An ordinary man heard voices calling for help. He listened and became a hero for it. That, in short, is the legend and the reality of Paul Rusesabagina.
On Tuesday, Jan. 10, more than 300 York students listened in some awe as Rusesabagina recounted his harrowing experiences at the Mille Collines Hotel in Kigali, Rwanda, during the 1994 Rwandan genocide. His heroic actions and clever negotiations saved the lives of 1,200 Rwandan refugees. In telling his story, Rusesabagina asked the students to consider the question “what have we learned from history?” and urged students to raise awareness about other international tragedies, such as the genocide currently unfolding in Darfur, Sudan.
Right: Paul Rusesabinga
The Rwandan genocide began on April 6, 1994, when the assassination of the country’s president caused tensions between two populations in Rwanda to explode. Nearly 800,000 ethnic Tutsis were slaughtered by rival Hutu militias over the course of the genocide. The conflict was the result of centuries of simmering tensions between the two groups and the suddenness and savagery of the attacks caught the world off-guard.
At the time of the massacre, Rusesabagina was manager of the Mille Collines Hotel. When the chaos erupted, Rusesabagina took in 1,200 refugees and kept them safe from the genocide for 76 days. Even when he was given the chance to escape, he choose to stay, telling his wife, “If I happen to leave today and these people are killed, I’ll always feel guilty. I’ll be a prisoner of my own conscience.” With a big heart, his hotel’s resources and a telephone, Rusesabagina negotiated with Hutu militia leaders to spare the lives of Hutu and Tutsi citizens who had taken refuge in the hotel.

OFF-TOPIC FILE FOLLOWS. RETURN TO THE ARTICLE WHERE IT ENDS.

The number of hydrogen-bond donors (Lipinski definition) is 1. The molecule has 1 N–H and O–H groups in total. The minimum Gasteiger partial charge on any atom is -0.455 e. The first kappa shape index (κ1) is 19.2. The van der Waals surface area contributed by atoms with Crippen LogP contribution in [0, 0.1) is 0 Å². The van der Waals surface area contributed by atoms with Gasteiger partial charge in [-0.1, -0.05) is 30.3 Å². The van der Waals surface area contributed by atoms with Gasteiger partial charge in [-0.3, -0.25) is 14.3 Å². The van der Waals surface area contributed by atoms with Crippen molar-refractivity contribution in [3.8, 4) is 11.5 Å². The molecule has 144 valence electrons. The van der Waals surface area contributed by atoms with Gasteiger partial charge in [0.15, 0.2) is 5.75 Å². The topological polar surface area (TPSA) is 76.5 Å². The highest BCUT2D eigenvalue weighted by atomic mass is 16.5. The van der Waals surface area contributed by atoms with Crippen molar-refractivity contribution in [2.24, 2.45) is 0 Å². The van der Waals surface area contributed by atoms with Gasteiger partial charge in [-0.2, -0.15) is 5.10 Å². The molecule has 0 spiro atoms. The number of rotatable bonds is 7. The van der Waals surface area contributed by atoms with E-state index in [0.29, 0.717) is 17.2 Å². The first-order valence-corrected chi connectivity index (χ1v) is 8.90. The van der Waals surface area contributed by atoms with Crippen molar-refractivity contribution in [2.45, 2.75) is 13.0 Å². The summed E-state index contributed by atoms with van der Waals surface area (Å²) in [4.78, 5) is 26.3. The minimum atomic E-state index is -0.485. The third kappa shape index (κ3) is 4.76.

“The telephone was our main tool,” he said, explaining how he used his connections with business leaders around the world to protect his hotel and the lives inside from the militia. He also gave the militia money, goods and food in exchange for the lives of the refugees. When a militia leader presented Rusesabagina with a gun and told him to kill, he negotiated, offering the soldier cash and shelter. “You are hungry and thirsty. You are just stressed by this world…I do understand your problem. But this problem, we can deal with it,” he told the soldier.
Following the genocide, Rusesabagina lived in Kigali for two years, but was exiled from Rwanda in 1996. He moved to Belgium, where he still lives today with his wife and four children. In 2000, he was awarded the Immortal Chaplains Prize for Humanity for his heroism during the 1994 genocide. In 2005, he received a 2005 Freedom Award from the National Civil Rights Museum and the Presidential Medal of Freedom. In 2005, he received the Peace Abbey Courage of Conscience Award, which has also been awarded to Mother Teresa and the Dalai Lama.
His story is also chronicled in his new book, An Ordinary Man. Twenty per cent of the proceeds from its sale go to the Hotel Rwanda Rusesabagina Foundation (HRRF), a charity that assists victims of genocide.
“There are so many voices calling for help. They are calling you. Please, try. Do listen to them and do something,” urged the ordinary hero to the students who came to hear his story.
This story was written by Bethany Hansraj, a student assistant in the Publications unit of York’s Marketing & Communications Division.